For the first time, the Serious Frauds Investigation Office (SFIO) tasted success in the well-publicised arrest of former managing director of Bhushan Steel, Neeraj Singhal for siphoning off Rs 2,000 crore through a web of 80 companies. After having come into being in July 2003 during Atal Bihari Vajpayee’s regime to tackle corporate white-collar crimes, Singhal was the first to be arrested by the agency. Compiling irrefutable evidence to justify the arrest is crucial especially on charges of ‘on-paper companies’ used to plough fake investments, loans or advances while the real intent was to bleed Bhushan Steel and Power over the years and turn it sick. Incidentally, Bhushan Steel was sold to the Tatas as part of the NCLT process. While the Tatas valued the debt ridden company at Rs 36,400 crore, creditors’ exposure stood at a massive Rs 56,018 crore.
Though SFIO had investigated hundreds of cases, the success rate leading to arrests could be measly. While prosecution proceedings were initiated in 1,237 cases till March 15 this year, less than a dozen seem to have been concluded to date. Cases initiated in designated courts total 1,138 while 20 high-profile cases were pursued in the NCLT. Cases before ICAI and ICSI, the professional bodies of company secretaries and chartered accounts total 79. Like CBI and Enforcement Directorate, SFIO seems to have reported very moderate success in taking investigations to the logical conclusion. SFIO, that became operational following recommendations of the Naresh Chandra Committee, may have very little to show. Official data, however, indicates that probe has been completed in 312 cases. Interestingly enough, in less than a dozen convictions secured so far, SFIO’s biggest success came in Ramalinga Raju’s Satyam or Reebok cases that shook India’s corporate world. Though modelled on the UK’s Serious Frauds Office and US’ Corporate Fraud Task Force, India’s SFIO performance pales vis-à-vis its international peers. One big issue highlighted by SFIO to justify its below the mark performance was lack of trained competent hands to handle complex corporate crimes.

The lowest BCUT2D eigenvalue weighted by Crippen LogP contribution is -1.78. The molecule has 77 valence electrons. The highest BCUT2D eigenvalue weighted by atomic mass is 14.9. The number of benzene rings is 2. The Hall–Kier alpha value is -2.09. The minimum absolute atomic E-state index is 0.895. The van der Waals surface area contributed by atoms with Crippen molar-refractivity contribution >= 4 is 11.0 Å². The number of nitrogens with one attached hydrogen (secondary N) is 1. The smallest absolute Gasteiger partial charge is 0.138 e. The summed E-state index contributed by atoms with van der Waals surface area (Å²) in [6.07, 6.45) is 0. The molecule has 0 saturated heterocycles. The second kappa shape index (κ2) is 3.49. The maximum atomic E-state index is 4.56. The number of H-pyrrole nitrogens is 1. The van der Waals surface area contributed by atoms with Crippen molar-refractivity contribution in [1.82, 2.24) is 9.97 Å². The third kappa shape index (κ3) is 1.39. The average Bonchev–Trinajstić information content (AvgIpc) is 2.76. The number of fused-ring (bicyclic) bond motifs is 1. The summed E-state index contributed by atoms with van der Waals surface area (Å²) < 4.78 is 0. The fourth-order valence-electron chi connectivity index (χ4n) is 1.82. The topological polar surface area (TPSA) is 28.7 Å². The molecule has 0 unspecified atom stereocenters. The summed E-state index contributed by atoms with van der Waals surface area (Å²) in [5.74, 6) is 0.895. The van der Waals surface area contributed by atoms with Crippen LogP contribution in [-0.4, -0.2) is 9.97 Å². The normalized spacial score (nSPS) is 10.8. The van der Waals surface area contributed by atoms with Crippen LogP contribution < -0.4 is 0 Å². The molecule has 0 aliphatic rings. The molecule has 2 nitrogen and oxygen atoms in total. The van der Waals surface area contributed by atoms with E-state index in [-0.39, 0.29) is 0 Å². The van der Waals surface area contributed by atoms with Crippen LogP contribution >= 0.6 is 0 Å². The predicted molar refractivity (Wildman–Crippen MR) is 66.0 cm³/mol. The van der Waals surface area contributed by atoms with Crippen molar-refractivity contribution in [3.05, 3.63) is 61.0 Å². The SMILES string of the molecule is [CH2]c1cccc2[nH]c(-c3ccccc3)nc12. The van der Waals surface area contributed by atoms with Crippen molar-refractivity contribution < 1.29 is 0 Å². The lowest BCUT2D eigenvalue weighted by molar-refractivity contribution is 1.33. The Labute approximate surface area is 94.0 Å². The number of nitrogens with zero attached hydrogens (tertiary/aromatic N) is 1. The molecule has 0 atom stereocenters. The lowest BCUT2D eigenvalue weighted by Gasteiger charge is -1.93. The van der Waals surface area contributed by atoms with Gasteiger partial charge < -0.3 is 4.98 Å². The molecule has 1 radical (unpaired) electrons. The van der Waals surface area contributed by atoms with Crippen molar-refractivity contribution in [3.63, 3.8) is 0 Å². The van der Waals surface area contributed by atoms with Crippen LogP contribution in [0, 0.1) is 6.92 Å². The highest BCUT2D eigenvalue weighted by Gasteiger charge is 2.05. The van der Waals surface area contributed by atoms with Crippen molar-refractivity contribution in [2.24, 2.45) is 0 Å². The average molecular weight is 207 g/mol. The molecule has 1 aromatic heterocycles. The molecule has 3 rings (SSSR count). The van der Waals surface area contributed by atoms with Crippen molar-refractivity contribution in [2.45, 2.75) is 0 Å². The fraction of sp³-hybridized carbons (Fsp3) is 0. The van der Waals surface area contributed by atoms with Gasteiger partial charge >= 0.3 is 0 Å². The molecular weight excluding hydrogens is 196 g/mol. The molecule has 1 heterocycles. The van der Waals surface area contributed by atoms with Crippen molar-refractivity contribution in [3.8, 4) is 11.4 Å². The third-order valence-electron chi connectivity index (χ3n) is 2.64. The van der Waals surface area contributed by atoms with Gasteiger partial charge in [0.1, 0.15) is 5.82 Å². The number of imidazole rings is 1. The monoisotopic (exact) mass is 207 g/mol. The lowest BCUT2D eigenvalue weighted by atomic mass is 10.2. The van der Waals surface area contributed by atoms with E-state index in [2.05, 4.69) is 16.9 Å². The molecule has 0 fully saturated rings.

After demonetising high-value currency notes and subsequent mining of huge financial data, workload on all the three agencies, including SFIO, ED and CBI have reportedly jumped manifold. Requisite infrastructure and back up logistics seem to be lacking for these agencies probing high profile economic crimes. Secondly, multi-agency probes have often ended up in overlap of jurisdiction. Though healthy competition amongst different agencies was desirable, larger cooperation, judicious utilisation of limited human and monetary resources apart from focused operations would increase the output. The changing nature of economic crimes push for innovation and re-inventing the operations of agencies probing corporate crimes. The Neeraj Singhal arrest alone may mean little but it is certainly a creditable start – a positive first step in rounding up high profile corporate officials who have perpetuated frauds without hesitation.